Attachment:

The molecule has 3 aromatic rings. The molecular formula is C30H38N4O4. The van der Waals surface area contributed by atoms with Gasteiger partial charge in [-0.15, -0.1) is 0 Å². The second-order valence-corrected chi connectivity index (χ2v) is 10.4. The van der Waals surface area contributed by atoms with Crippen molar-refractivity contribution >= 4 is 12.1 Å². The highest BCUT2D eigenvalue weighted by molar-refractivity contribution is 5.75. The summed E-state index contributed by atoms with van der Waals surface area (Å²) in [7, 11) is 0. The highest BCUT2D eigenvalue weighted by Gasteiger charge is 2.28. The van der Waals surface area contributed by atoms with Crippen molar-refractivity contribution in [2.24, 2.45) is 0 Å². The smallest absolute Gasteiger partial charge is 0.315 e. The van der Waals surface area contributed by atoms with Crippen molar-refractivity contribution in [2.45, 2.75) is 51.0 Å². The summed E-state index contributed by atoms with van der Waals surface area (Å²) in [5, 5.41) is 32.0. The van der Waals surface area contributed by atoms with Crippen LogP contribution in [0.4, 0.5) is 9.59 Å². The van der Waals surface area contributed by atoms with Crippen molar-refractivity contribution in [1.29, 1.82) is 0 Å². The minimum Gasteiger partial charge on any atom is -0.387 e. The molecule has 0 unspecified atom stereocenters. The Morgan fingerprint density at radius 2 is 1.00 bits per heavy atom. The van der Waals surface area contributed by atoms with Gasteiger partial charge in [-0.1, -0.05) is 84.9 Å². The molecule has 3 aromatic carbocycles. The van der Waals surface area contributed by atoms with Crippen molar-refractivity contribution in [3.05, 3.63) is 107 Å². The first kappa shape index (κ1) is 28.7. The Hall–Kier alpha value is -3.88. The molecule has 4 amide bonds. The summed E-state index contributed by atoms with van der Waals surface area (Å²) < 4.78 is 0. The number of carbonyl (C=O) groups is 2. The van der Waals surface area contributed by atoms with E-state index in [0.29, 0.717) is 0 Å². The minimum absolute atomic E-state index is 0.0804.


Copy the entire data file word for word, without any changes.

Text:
The molecule has 3 aromatic rings. The molecular formula is C30H38N4O4. The van der Waals surface area contributed by atoms with Gasteiger partial charge in [-0.15, -0.1) is 0 Å². The second-order valence-corrected chi connectivity index (χ2v) is 10.4. The van der Waals surface area contributed by atoms with Crippen molar-refractivity contribution >= 4 is 12.1 Å². The highest BCUT2D eigenvalue weighted by molar-refractivity contribution is 5.75. The summed E-state index contributed by atoms with van der Waals surface area (Å²) in [7, 11) is 0. The highest BCUT2D eigenvalue weighted by Gasteiger charge is 2.28. The van der Waals surface area contributed by atoms with Crippen molar-refractivity contribution in [2.24, 2.45) is 0 Å². The smallest absolute Gasteiger partial charge is 0.315 e. The van der Waals surface area contributed by atoms with Crippen molar-refractivity contribution in [2.45, 2.75) is 51.0 Å². The summed E-state index contributed by atoms with van der Waals surface area (Å²) in [5, 5.41) is 32.0. The van der Waals surface area contributed by atoms with Crippen LogP contribution in [0.4, 0.5) is 9.59 Å². The van der Waals surface area contributed by atoms with Crippen molar-refractivity contribution in [1.29, 1.82) is 0 Å². The minimum Gasteiger partial charge on any atom is -0.387 e. The molecule has 0 unspecified atom stereocenters. The Morgan fingerprint density at radius 2 is 1.00 bits per heavy atom. The van der Waals surface area contributed by atoms with Gasteiger partial charge in [-0.1, -0.05) is 84.9 Å². The molecule has 3 aromatic carbocycles. The van der Waals surface area contributed by atoms with Crippen molar-refractivity contribution in [3.05, 3.63) is 107 Å². The first kappa shape index (κ1) is 28.7. The Hall–Kier alpha value is -3.88. The molecule has 4 amide bonds. The summed E-state index contributed by atoms with van der Waals surface area (Å²) < 4.78 is 0. The number of carbonyl (C=O) groups is 2. The van der Waals surface area contributed by atoms with E-state index in [0.29, 0.717) is 0 Å². The minimum absolute atomic E-state index is 0.0804.